So, if you do have a bad personal credit score, what can you do to overcome it when seeking out business loans?

How to overcome a bad personal credit score

If you’ve read this far, your credit score probably sucks. Having a bad credit score doesn’t make you a bad person and it certainly doesn’t make you a bad entrepreneur — many business owners have wrecked their personal credit in the process of building a sustainable business.

But you certainly don’t want your personal credit getting in the way of building your business.

The first step to fixing your personal credit is to understand why it’s in its current state. Luckily, there are some excellent free resources that help you track the movements in your credit score and provide detailed reports from the major credit bureaus.

We recommend Credit Karma for anyone interested in tracking and understanding their credit scores. You can create a free account and get free detailed credit reports from TransUnion and Equifax from this Credit Karma sign up page (click the link in the sentence). Through this service, you should be able to see your score and why it is where it’s at right now.

Pay close attention to any reports of delinquent payments and outstanding debts. You may find some items that were added to your report by mistake, especially if you’ve unknowingly been a victim of identity theft. Scammers and thieves sometimes use stolen information to open up credit-based accounts in your name, and these accounts can show up on your credit report as negative factors when (as usually happens) the scammers run up debts that are never paid.

You can — and you should — dispute false entries on your credit reports. Removing a fraudulent debt or negative report from your personal credit history can have a major positive impact on your credit score.

Make sure you can support your claims if asked for proof, and don’t try to report legitimate entries as fraudulent. Making a false claim about your credit history could land you in worse trouble than you faced from the bad score alone.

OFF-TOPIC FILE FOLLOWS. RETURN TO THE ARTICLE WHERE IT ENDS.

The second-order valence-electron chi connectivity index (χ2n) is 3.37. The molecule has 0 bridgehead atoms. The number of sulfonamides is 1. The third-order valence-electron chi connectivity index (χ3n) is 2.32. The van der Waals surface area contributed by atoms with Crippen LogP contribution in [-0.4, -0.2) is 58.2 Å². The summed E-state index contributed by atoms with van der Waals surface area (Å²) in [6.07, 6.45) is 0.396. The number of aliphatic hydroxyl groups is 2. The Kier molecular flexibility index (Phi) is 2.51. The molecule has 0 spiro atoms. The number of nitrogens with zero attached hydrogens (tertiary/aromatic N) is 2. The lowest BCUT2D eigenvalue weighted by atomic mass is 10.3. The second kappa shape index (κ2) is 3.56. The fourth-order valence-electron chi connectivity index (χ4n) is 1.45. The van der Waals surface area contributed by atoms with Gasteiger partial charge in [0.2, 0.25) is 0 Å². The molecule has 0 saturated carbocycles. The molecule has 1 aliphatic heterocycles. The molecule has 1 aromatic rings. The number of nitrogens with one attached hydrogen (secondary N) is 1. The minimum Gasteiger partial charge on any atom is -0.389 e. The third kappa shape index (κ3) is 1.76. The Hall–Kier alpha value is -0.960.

Other elements on your credit report, such as late payments or high debt ratios, will take more work to overcome.

You may be able to ask your credit card provider to remove rare late payments from your credit report if you’ve otherwise been consistent about paying on time. If your history is full of missed payments, you probably can’t do much about it except wait things out. Items will drop off your credit history after seven years, which is a long time to wait, but it’s better than forever.

You’ll also have a weaker score if you’re carrying a high debt load relative to your total available credit. The only real way to address this issue is by paying down debts, which might be difficult if you’re simultaneously looking to finance the growth of your business.

An illustrated example of a payment plan offered to someone with bad credit.
Source: Authority Dental.

If you’re still current on payments, you may be able to negotiate payoffs with your credit card providers by offering lump sums less than the total amount owed. Negotiating with credit card companies is never a sure thing, and is generally a last resort for someone with bad credit but the means to improve it.

The best bad credit business loans

There’s no better time to seek out small business financing than today. Entrepreneurs can choose from many reputable online lenders with a range of funding products designed for many business needs.

If you’ve recently started your business, you may be restricted to working capital funding, also called a merchant cash advance. Working capital is available to new businesses with as little as three months of operating history, while most other forms of business funding are only available to businesses with at least two full years in operation.

Working capital is typically offered in smaller loan amounts, on a more short-term basis, and with higher interest rates, than many other forms of business funding. It can be effective for fast-growing startups, but may not be ideal for established businesses with more modest growth rates.

Businesses that need equipment can get equipment financing, even if the business owner has weak personal credit. Because the funding is backed by the equipment itself, lenders have the option of repossessing your equipment if you fall behind on payments. You may need to demonstrate a solid plan to utilize the financed equipment for business growth in order to secure the loan, just as car buyers need to show proof of income to receive auto loans or leases.

Purchase order financing and invoice factoring are two similar financing options that can allow you to overcome weak personal credit, because approval for these funding products depends more on the creditworthiness of your customers and suppliers than on yours or that of your business.

Purchase order financing allows you to exchange purchase orders, or contracts not yet delivered, for financing. Invoice factoring, sometimes called invoice financing, helps you shorten the invoicing cycle for completed contracts or deliveries by paying you (most) of the outstanding balance on your customers’ unpaid invoices. Take a look at each product’s page for more details and information.

Want more information on funding your business growth if you have bad personal credit? Start our easy online application process (look to the right on a PC) or call us at 888-700-7512 today!